Note that the phrase “up there” is repeated (sensitive to TT) regarding the neighborhood.
They moved too quickly through her upbringing, and came up with nothing on the movies and books, but Team Ramsey now knows the direction investigators sought to go in. It is time consuming and it takes immense patience, but the subject must be allowed to speak for herself and even in “conversational” style, books, TV, and movies can be spoken about, with information given.
They may seek to disarm her here, by playing up the intruder theory:
PR: Uh no. Not that I recall. I mean we did have door to door sales people occasionally.
TT: Um hum. Magazine sales, the typical sales people come (inaudible) come through.
PR: Yeah, sometimes children, you know, like a, um, black children. I mean, they don’t look like they’re from my neighborhood or nothing, or look, you know like they’re from Denver and they have candy bars of (inaudible). . .
TT: Typical kind of door to door sales.
PR: Um hum and um, you know that’s the only thing I can recall.
TT: Okay. How close are you to your neighbors? I know the Whites and Fernies, they live away, but to the immediate neighborhood, the street you live on. How close are you to the neighbors?
Opening the topic of something being heard by a neighbor:
PR: You mean close in distance or . . .
TT: Not too much specifically, do you know your neighbors?
PR: Do I know them very well. Well the Barnhills across the street . . .
TT: Um hum.
PR: . . .I know very well.
PR: Scott and Pricilla next door, I know fairly well.
TT: They live to the south of you.
PR: Well uh . . .
TT: is that towards Baseline?
PR: No the other way.
PR: Towards Cascade.
TT: Alright. You and the neighbors on the block that you know or you talk to, socialize with at all?
PR: Not really very much, well Mary and Pat Van live down two doors . . .
PR: . . .on the corner of Cascade and 15th. . .
TT: Same side of the street?
PR: Uh huh. But we didn’t, you know, I didn’t see them very often, but just to wave and . . .
TT: How often do you talk to the Barnhills or have you talked to the Barnhills in the past?
PR: Uh, I kind of keep, you know their elderly . . .
TT: Um hum.
PR: . . .and I would kind of, you know every two or three days probably . . .
TT: Kind of keep in touch with them:
PR: Uh huh. They, they kept our dog a lot . . .
TT: Um hum.
PR: . . .when we went out of town or whatever. Joe was, last year about this time, around Easter time, he was quite ill with some respiratory stuff and I was taking groceries and dinners and . . .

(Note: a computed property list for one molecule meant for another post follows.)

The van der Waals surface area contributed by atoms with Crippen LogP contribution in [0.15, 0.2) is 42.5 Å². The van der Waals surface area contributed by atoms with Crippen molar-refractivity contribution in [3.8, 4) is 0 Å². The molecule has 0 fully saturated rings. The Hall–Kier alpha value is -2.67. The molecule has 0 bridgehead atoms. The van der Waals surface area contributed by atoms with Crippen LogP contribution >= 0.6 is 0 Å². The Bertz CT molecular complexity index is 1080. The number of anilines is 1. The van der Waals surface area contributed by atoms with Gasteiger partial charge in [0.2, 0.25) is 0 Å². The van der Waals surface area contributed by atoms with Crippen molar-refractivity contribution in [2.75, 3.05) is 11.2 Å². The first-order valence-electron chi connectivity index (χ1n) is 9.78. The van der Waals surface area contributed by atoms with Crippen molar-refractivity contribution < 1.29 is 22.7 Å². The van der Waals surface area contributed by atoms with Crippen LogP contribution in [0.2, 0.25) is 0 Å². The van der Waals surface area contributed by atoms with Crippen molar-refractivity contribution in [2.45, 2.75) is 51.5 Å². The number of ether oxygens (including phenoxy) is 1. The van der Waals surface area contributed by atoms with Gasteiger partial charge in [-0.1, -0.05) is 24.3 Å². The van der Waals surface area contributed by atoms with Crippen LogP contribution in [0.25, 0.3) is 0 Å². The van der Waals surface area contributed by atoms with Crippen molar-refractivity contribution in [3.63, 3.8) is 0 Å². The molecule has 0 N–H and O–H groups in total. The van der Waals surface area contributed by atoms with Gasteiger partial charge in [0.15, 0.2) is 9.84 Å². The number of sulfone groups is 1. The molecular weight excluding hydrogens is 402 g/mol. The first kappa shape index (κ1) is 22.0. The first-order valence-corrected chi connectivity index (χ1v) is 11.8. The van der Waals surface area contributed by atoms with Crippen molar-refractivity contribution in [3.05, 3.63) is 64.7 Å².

TT: Kind of taking care them.
PR: Yeah. Kind of keeping my eye on him.
TT: Okay. In talking to them had they noticed any weird people around the neighborhood, anything like that in the last six months?
TT: Anybody that shouldn’t be? I know it’s, Boulder is real transient, I understand that . . .
PR: Um hum.
TT: . . .but, um, have you guys ever talked about any problems in the neighborhood, um, car break ins, anything like that?
PR: No, not that I can remem. . . (coughing) I think once the neighbors across the alley . . .
TT: Um hum.
PR: Uh, they drive a black SAAB and I think a year or more ago they had had a, they were parking on 14th Street and they had a car break in and uh, consequently they build a, I think they build a deck on their house so that they could pull in under, you know, behind their house.
TT: So they could park in the back?
TT: Do you need a glass of water?
PR: This is, this is just right.
TT: And when we talk to you, everybody knows Patsy Ramsey pretty well, um, tell me about some of the enemies that you or your family might. Someone that we may need to look at. Can you think of any names that come up as far as people that don’t like you. Don’t like Patsy. Who don’t like the family at all.
Note that he went from “Patsy Ramsey” to “you” to “Patsy” in spite of speaking directly to her. This shows the distance he has towards her (see “up there” regarding where she lived) and may be an attempt to appeal to her pride. It is a weak and transparent attempt to play up the Intruder Theory, but this came after he showed Team Ramsey that the Ransom note is related to pop culture movies.
PR: You know. If that’s the case, I’m not aware of it.
Patsy does not take the bait.
TT: Okay. Nobody’s talked about the problems that they’ve had with you?
TT: Okay. You know John’s been in, in the computer business for quite a few years.
This is not a question and she does not answer.
PR: Um hum.
TT: Starting his own company, merging companies, stuff like that.
PR: Um hum.
TT: Up through the years, as the companies have merged together, any bad feelings between employees maybe getting squeezed out, um, anything like that that your aware of?